Pilot project hopes to provide relevant data to policy makers 

Submitted by Therese A. Mcshane on
Jerald Herting and Sound Data students

Sara Curran, Jerald Herting, Nathalie Williams, and Zack Almquist are leading a team of sociologists, and graduate and undergraduate students in an interdisciplinary study called the Sound Data pilot. The program includes a diverse team of UW investigators with expertise in sociology, geography, anthropology, public health, social work, demography, and public policy. 

Using innovative respondent driven sampling, initial data was collected from 280 people experiencing homelessness in the Puget Sound area. This research is one of the few survey collections of people experiencing homelessness in the country based on a representative sample appropriate for statistical analysis. 

Most studies of people experiencing homelessness ask questions related only to living without a home. But this study differs because it includes relevant questions and topics related to social, economic, and personal life—questions generally asked of the housed population but excluded when studying the homeless population. With this wide variety of data on many aspects of life, Sound Data is poised to provide relevant data on issues that have rarely been explored and documented. 

Additional questions and data cover a wide variety of topics, from demographic characteristics, family, and social support, to employment, income, and financial hardship; health and well-being and health behaviors; religion and political beliefs; housing, citizenship, and languages.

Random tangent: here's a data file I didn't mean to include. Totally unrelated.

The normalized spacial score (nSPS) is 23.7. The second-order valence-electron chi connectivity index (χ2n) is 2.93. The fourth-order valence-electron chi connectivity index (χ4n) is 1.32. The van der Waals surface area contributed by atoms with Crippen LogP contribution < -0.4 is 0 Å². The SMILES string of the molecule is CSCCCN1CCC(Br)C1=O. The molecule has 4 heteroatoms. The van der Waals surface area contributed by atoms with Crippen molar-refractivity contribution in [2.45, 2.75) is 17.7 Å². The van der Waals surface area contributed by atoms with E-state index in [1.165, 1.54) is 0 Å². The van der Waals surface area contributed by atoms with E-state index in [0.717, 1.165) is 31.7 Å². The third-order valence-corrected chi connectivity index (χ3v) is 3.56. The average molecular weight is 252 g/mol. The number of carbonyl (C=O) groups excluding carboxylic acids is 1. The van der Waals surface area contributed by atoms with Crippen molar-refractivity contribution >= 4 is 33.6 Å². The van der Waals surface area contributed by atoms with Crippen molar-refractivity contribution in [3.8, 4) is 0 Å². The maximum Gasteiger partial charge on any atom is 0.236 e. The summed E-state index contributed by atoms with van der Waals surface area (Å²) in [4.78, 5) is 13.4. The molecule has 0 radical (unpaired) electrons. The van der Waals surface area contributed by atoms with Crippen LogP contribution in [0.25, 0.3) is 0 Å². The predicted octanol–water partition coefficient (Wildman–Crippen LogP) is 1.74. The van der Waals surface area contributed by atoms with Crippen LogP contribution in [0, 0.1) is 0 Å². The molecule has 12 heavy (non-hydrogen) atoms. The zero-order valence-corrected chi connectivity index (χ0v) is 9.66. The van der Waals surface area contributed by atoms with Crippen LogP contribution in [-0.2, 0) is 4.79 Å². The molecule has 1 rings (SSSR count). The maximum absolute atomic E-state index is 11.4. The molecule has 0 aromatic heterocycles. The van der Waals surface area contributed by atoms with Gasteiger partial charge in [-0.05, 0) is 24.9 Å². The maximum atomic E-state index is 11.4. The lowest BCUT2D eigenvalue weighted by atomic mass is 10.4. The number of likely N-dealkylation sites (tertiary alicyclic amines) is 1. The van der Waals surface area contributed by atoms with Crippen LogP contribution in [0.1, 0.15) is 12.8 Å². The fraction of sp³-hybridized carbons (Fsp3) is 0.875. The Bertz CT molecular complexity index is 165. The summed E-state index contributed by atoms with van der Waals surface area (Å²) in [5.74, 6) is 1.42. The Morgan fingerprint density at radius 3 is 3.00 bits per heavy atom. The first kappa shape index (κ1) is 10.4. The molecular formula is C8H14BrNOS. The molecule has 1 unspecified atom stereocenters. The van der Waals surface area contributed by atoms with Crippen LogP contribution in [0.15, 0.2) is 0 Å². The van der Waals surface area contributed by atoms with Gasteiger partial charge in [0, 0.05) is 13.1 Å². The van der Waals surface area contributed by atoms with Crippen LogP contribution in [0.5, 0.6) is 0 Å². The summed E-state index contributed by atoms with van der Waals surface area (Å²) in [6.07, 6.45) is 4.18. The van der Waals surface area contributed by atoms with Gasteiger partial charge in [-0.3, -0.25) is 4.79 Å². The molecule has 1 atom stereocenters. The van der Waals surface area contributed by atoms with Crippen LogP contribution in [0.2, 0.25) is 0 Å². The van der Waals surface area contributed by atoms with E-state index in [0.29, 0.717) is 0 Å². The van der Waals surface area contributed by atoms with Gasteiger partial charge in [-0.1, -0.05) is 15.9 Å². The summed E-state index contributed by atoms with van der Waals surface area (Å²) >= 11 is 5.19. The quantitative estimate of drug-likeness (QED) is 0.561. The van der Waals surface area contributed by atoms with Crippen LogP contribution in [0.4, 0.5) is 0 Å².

Planned outputs from the initial phase of the project includes a report and presentation to be shared with city, county, and regional officials (as well as posted to the UW Sound Data website) and academic articles that address both innovative methodologies and analysis of substantive topics on the Puget Sound region’s homeless population. 

The goal of this innovative methodology and research is to use the Sound Data project as a vehicle for undergraduate and graduate training and to foster new research by our graduate students. The team hopes to provide detailed observations and data about our quickly changing population to share with policy makers and community leaders.